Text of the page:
On Weeds

Purslane by A. Drauglis..

TheGardenLady has not spent much time writing about weeds. But weeds are something that TheGardenLady spends a lot of time pulling as well as thinking about. (I have read Weeds of the Northeast by Richard H. Uva. )

Whenever I pull the wild purslane- Portulaca oleracea or the Lamb’s Quarters -Chenopodium album or any of the other edible plants that are considered weeds like chickweed- Stellaria species or dandelions-Taraxacum officinale and toss them, I feel really guilty. I know I should really be harvesting these plants not composting them, even though composting means I am recycling these plants.

I have eaten purslane, a popular healthy green used a lot in Middle Eastern cooking.  And one time, I did want to try to make some dandelion wine since I grew up near the Dandelion capital of the world, Vineland, NJ.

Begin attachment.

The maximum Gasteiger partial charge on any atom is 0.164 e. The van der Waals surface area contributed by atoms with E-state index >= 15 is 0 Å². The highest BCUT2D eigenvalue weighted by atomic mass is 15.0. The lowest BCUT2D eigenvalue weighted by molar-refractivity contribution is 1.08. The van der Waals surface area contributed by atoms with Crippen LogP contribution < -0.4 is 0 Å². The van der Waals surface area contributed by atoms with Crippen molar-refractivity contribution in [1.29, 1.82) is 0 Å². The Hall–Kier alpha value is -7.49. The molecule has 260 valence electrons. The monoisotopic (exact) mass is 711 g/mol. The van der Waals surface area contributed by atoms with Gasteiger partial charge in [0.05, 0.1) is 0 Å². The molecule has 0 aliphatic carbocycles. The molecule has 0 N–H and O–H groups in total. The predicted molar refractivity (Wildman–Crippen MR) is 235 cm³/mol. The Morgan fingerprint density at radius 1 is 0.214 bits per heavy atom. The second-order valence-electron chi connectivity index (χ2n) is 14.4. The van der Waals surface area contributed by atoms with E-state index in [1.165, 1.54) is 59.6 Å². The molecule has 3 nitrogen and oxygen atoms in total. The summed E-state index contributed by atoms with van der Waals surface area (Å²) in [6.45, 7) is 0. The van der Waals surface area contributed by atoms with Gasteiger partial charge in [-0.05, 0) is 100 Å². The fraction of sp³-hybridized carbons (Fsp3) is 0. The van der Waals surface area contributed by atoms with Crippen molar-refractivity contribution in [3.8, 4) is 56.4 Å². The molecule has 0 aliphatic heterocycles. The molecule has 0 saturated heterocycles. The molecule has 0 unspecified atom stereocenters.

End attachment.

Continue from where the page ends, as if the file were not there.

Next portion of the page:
But in my garden here, instead of appreciating the natural bounty, I am angry that these weeds are encroaching on the plants I chose to plant in a certain spot. Not only are they taking up precious space, they are soooo much more tenacious than the plants I put in. Even in the drought and heat that we are having on the east coast, it is the weeds that thrive. Isn’t that almost amazing? One can find nutritious foods by nature even in some of the most trying weather when other plants die of dehydration.

Weeds are fascinating. So I do think of weeds as I pull them up. And I try learn as much about these weeds as I can. Now if I could only learn to celebrate them.

 To learn to tolerate weeds, if not to celebrate them, there is a new book that this GardenLady wants to read called “Weeds:In Defense of Nature’s Most Unloved Plants” by Richard Mabey who is Britain’s foremost nature writer.  See here. Even though this is not necessarily a book about American weeds, even though it seems that many weeds are very international, this book might be something readers of TheGardenLady will also find interesting.

 

 

 

 

 

 

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